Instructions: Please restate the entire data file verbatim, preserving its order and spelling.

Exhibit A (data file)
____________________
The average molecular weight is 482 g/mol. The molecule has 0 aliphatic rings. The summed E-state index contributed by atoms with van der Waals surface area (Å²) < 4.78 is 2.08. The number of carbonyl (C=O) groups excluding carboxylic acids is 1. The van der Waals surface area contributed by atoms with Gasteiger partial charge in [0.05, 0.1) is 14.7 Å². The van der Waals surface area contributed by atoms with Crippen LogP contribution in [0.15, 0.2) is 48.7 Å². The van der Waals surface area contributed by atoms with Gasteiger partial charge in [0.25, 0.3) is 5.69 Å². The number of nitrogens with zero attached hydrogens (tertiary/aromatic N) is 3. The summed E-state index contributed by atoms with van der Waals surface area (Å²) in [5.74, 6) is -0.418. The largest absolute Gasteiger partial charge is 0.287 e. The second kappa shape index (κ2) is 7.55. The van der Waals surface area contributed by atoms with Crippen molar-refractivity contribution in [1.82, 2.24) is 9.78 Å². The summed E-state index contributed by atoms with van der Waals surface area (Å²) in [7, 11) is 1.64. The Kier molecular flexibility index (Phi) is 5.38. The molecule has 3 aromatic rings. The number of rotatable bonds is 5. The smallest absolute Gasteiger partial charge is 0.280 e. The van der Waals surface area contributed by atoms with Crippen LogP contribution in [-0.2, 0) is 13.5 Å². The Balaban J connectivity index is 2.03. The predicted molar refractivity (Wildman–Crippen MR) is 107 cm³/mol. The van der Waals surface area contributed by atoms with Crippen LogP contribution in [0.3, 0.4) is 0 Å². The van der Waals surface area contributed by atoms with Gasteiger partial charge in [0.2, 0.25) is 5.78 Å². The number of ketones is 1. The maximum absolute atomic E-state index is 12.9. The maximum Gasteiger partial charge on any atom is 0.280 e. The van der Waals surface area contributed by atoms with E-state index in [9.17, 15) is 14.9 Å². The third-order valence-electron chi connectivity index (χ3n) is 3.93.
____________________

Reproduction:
The average molecular weight is 482 g/mol. The molecule has 0 aliphatic rings. The summed E-state index contributed by atoms with van der Waals surface area (Å²) < 4.78 is 2.08. The number of carbonyl (C=O) groups excluding carboxylic acids is 1. The van der Waals surface area contributed by atoms with Gasteiger partial charge in [0.05, 0.1) is 14.7 Å². The van der Waals surface area contributed by atoms with Crippen LogP contribution in [0.15, 0.2) is 48.7 Å². The van der Waals surface area contributed by atoms with Gasteiger partial charge in [0.25, 0.3) is 5.69 Å². The number of nitrogens with zero attached hydrogens (tertiary/aromatic N) is 3. The summed E-state index contributed by atoms with van der Waals surface area (Å²) in [5.74, 6) is -0.418. The largest absolute Gasteiger partial charge is 0.287 e. The second kappa shape index (κ2) is 7.55. The van der Waals surface area contributed by atoms with Crippen molar-refractivity contribution in [1.82, 2.24) is 9.78 Å². The summed E-state index contributed by atoms with van der Waals surface area (Å²) in [7, 11) is 1.64. The Kier molecular flexibility index (Phi) is 5.38. The molecule has 3 aromatic rings. The number of rotatable bonds is 5. The smallest absolute Gasteiger partial charge is 0.280 e. The van der Waals surface area contributed by atoms with Crippen LogP contribution in [-0.2, 0) is 13.5 Å². The Balaban J connectivity index is 2.03. The predicted molar refractivity (Wildman–Crippen MR) is 107 cm³/mol. The van der Waals surface area contributed by atoms with Crippen LogP contribution in [0.3, 0.4) is 0 Å². The van der Waals surface area contributed by atoms with Gasteiger partial charge in [0.2, 0.25) is 5.78 Å². The number of ketones is 1. The maximum absolute atomic E-state index is 12.9. The maximum Gasteiger partial charge on any atom is 0.280 e. The van der Waals surface area contributed by atoms with E-state index in [9.17, 15) is 14.9 Å². The third-order valence-electron chi connectivity index (χ3n) is 3.93.